An active relationship with the general public
With the strong civic engagement of a number of its researchers, the Paris School of Economics has from the outset confirmed its commitment to placing economics at the service of society. In particular, this mission has resulted in the creation of multiple collaborations and the establishment of the Institute for Public Policy. Thus the foundation informs and appeals to all citizens, through the words and the work of researchers wholly implicated in public life.
PSE is tasked with encouraging and facilitating collaboration between researchers and various actors in the economic and social sphere, including firms, ministries, institutions and federations. Collaborative efforts have thus multiplied and greatly diversified. They include chairs and research partnerships (cf. part 5), consultations – studies and evaluations – and are both European and international: between 40 and 50 partnership agreements are now signed every year, while this figure was around a dozen before the PSE constituent members came together.
“At PSE, the challenge every day is to confront theory with the facts, to understand better in order to (propose to) act. All that in an open institution where the projects of some nourish and respond to the projects of others” - Colin Majean (PPD 2010)
The « expertise » element is particularly salient. Since 2006, almost 150 contracts, totalling 15.4 million euros, were signed with more than 75 entities, including the World Bank, CNAM, Cour des comptes, Critéo, Danone Ecosystème, DJEPVA, FAO, Finance Watch, Fondation L’Oréal, Grand Lyon, Interamerican Development Bank, Mars, Ministère de la Santé, SCOR, Unicef and Veolia. These projects usually involve a specific country - France, India, Nigeria, Haïti - and around one in ten study larger zones of the world, such as Europe and sub-Saharan Africa
Several studies by PSE researchers have featured in public debate in the past decade, including, for example :
- Social segregation in Paris middle schools (Julien Grenet) ;
- Carbon and inequality: from Kyoto to Paris (Lucas Chancel, Thomas Piketty) ;
- The Social costs of Alcohol, Cigarettes and other Drugs in France (Pierre Kopp) ;
- Religious discrimination in access to employment: a reality (Marie-Anne Valfort) ;
- Tradable Immigration Quotas mode - A fair and efficient European response to the refugee crisis (Hillel Rapoport) ;
- French luxury and international competition (Lionel Fontagné) ;
- with J-PAL Europe : the assessment of boarding schools of excellence et the evaluation of the impact of anonymous CVs (Luc Behaghel, Marc Gurgand), the “mallette des parents” (Francesco Avvisati, Marc Gurgand, Nina Guyon and Eric Maurin).
Creation of the Institute for Public Policy
Created ex nihilo in 2011 by PSE and developed in partnership with GENES, the Institute for Public Policy (IPP) aims to promote analysis and quantitative analysis of public policy. In doing so, it uses the most recent methods of economics research. In its production of numerous studies which it makes accessible through syntheses designed for the general public, IPP makes the link between research and the “consumers” of economic knowledge.
Several of IPP’s projects have had a large echo, including : What evolution for the unit cost of financial intermediation in Europe? ; Reforming family-related pension benefits ; The Cost of Grade Retention: An Evaluation ; Reforming French housing benefits ; The impact of the media on court decisions.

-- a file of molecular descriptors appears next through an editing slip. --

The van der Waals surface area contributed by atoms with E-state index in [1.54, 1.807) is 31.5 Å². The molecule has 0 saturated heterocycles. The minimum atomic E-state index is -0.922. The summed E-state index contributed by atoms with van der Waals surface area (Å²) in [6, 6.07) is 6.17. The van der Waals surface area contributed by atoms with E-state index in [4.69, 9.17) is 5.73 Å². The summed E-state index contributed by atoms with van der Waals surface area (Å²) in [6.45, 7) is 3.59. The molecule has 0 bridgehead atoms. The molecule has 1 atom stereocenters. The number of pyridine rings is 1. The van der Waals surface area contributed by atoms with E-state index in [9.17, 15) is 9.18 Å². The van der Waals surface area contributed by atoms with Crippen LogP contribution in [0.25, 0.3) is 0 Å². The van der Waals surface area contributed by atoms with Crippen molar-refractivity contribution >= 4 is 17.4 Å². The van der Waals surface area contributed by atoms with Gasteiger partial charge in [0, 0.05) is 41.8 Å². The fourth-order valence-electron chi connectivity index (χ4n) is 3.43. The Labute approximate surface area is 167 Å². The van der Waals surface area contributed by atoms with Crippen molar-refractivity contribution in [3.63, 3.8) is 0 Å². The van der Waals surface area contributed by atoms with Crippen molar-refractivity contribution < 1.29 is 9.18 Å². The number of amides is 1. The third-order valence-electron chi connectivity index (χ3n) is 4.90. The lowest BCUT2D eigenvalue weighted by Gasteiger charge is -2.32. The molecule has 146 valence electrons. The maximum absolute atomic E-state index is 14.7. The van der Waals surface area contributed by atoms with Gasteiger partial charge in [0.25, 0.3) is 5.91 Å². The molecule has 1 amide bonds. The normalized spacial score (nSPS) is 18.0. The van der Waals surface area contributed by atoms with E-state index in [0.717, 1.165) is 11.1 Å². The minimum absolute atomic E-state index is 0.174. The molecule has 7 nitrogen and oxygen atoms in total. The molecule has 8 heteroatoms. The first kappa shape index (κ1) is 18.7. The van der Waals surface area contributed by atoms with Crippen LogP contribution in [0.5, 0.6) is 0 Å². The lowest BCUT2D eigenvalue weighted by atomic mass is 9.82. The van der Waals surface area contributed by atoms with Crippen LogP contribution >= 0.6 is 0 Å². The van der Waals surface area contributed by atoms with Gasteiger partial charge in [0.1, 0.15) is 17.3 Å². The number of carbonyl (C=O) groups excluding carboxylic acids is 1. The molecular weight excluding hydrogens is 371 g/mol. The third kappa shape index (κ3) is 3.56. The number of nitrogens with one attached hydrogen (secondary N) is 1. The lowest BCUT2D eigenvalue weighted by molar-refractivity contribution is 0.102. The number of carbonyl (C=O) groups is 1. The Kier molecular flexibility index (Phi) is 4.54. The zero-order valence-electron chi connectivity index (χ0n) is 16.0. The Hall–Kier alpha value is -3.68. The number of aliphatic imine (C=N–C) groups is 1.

In addition, since 2014, IPP has been tasked with assembling and making publicly available all public policy legislation in France, with the aim of facilitating its evaluation, analysis and publication. These “Barèmes IPP” (IPP tax and benefit tables) constitute harmonised, diverse and precise sources, never before assembled in such coherent fashion.
Promoting “economics for everyone”
“Sometimes researchers do not see much outside academia and research. At PSE it’s different. Top academics encourage exchanges between disciplines and work environments. This was key for me and I think it is fundamental for any good economist inside or outside academia” - Andrea Garnero (PPD 2010, PhD 2015)
Almost all PSE academic articles and research reports are available on or via the foundation website. Yet, this does not mean that the general public uses this access effectively. Gradually, and more intensively since 2015, PSE has developed a number of activities under the title “Economics for everyone”:
- around 35 conferences, free, open to all and available in replay, have been organised in order to host economics personalities of the highest order: Emmanuel Saez on social mobility (2009 and 2014), Pascal Lamy on international trade (2010), Joseph Stiglitz on growth and crises (2012), Esther Duflo on questions of poverty (2011 and 2012), Daniel Kahneman on economics and psychology (2012), Rachel Kranton on identity and networks (2012), Philippe Aghion on innovation (2012), Pierre Moscovici on Europe and debt (2015), Branko Milanovic on inequality (2016), Kaushik Basu on development (2016), and Angus Deaton on randomised evaluations (2016), to name just a few…
- through a variety of communication media, advances in economic thinking, even the most complex, are presented to the greatest number. Thus, the series “5 papers… in 5 minutes!” has been published each month since 2013, consisting of clear and concise resumes of recent academic articles, and requiring no existing training in or knowledge of economics to comprehend.
- What are the best ways to follow PSE’s “economics for everyone” ? Directly on our website, by subscribing to our mailing list, or by following PSE on the main social Medias: Facebook, Twitter, Linkedin and Youtube.